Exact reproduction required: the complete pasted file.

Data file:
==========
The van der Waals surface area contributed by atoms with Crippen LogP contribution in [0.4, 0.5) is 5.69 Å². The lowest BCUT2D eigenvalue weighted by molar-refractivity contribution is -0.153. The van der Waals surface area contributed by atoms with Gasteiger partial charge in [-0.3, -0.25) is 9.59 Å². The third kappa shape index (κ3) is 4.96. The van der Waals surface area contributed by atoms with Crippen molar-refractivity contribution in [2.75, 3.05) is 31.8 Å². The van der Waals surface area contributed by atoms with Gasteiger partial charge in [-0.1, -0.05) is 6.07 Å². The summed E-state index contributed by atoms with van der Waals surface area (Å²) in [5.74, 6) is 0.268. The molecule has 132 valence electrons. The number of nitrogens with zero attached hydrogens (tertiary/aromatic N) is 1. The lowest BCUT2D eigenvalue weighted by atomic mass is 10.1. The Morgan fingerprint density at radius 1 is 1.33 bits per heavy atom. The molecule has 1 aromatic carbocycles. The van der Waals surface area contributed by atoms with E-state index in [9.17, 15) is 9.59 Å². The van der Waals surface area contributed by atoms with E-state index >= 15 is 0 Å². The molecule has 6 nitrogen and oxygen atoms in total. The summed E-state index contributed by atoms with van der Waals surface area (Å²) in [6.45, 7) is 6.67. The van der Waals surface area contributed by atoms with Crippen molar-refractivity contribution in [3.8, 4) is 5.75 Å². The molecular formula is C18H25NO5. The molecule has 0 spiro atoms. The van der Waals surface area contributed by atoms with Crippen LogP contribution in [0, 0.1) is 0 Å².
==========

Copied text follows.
The van der Waals surface area contributed by atoms with Crippen LogP contribution in [0.4, 0.5) is 5.69 Å². The lowest BCUT2D eigenvalue weighted by molar-refractivity contribution is -0.153. The van der Waals surface area contributed by atoms with Gasteiger partial charge in [-0.3, -0.25) is 9.59 Å². The third kappa shape index (κ3) is 4.96. The van der Waals surface area contributed by atoms with Crippen molar-refractivity contribution in [2.75, 3.05) is 31.8 Å². The van der Waals surface area contributed by atoms with Gasteiger partial charge in [-0.1, -0.05) is 6.07 Å². The summed E-state index contributed by atoms with van der Waals surface area (Å²) in [5.74, 6) is 0.268. The molecule has 132 valence electrons. The number of nitrogens with zero attached hydrogens (tertiary/aromatic N) is 1. The lowest BCUT2D eigenvalue weighted by atomic mass is 10.1. The Morgan fingerprint density at radius 1 is 1.33 bits per heavy atom. The molecule has 1 aromatic carbocycles. The van der Waals surface area contributed by atoms with E-state index in [9.17, 15) is 9.59 Å². The van der Waals surface area contributed by atoms with E-state index >= 15 is 0 Å². The molecule has 6 nitrogen and oxygen atoms in total. The summed E-state index contributed by atoms with van der Waals surface area (Å²) in [6.45, 7) is 6.67. The van der Waals surface area contributed by atoms with Crippen molar-refractivity contribution in [3.8, 4) is 5.75 Å². The molecular formula is C18H25NO5. The molecule has 0 spiro atoms. The van der Waals surface area contributed by atoms with Crippen LogP contribution in [0, 0.1) is 0 Å².